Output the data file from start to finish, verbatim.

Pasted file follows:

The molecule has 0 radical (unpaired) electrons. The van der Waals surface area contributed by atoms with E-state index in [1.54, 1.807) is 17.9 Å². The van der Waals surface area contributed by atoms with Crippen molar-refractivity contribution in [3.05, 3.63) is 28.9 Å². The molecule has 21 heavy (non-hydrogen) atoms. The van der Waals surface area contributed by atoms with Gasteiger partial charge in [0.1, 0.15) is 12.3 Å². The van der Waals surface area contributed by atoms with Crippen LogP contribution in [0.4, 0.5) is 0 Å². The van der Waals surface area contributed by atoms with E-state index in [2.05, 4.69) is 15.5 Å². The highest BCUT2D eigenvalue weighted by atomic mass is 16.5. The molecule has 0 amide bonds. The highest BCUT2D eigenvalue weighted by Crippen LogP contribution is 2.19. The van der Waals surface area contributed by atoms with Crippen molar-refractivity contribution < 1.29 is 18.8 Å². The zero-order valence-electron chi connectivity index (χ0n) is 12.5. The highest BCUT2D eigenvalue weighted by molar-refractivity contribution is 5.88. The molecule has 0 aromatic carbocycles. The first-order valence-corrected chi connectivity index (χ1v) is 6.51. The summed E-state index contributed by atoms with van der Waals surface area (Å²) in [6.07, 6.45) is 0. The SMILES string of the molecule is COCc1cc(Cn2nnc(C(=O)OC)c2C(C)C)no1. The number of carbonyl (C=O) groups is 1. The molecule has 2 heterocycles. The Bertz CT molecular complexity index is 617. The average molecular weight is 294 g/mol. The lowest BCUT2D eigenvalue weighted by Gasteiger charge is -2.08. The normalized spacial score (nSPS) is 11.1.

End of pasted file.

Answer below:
The molecule has 0 radical (unpaired) electrons. The van der Waals surface area contributed by atoms with E-state index in [1.54, 1.807) is 17.9 Å². The van der Waals surface area contributed by atoms with Crippen molar-refractivity contribution in [3.05, 3.63) is 28.9 Å². The molecule has 21 heavy (non-hydrogen) atoms. The van der Waals surface area contributed by atoms with Gasteiger partial charge in [0.1, 0.15) is 12.3 Å². The van der Waals surface area contributed by atoms with Crippen LogP contribution in [0.4, 0.5) is 0 Å². The van der Waals surface area contributed by atoms with E-state index in [2.05, 4.69) is 15.5 Å². The highest BCUT2D eigenvalue weighted by atomic mass is 16.5. The molecule has 0 amide bonds. The highest BCUT2D eigenvalue weighted by Crippen LogP contribution is 2.19. The van der Waals surface area contributed by atoms with Crippen molar-refractivity contribution < 1.29 is 18.8 Å². The zero-order valence-electron chi connectivity index (χ0n) is 12.5. The highest BCUT2D eigenvalue weighted by molar-refractivity contribution is 5.88. The molecule has 0 aromatic carbocycles. The first-order valence-corrected chi connectivity index (χ1v) is 6.51. The summed E-state index contributed by atoms with van der Waals surface area (Å²) in [6.07, 6.45) is 0. The SMILES string of the molecule is COCc1cc(Cn2nnc(C(=O)OC)c2C(C)C)no1. The number of carbonyl (C=O) groups is 1. The molecule has 2 heterocycles. The Bertz CT molecular complexity index is 617. The average molecular weight is 294 g/mol. The lowest BCUT2D eigenvalue weighted by Gasteiger charge is -2.08. The normalized spacial score (nSPS) is 11.1.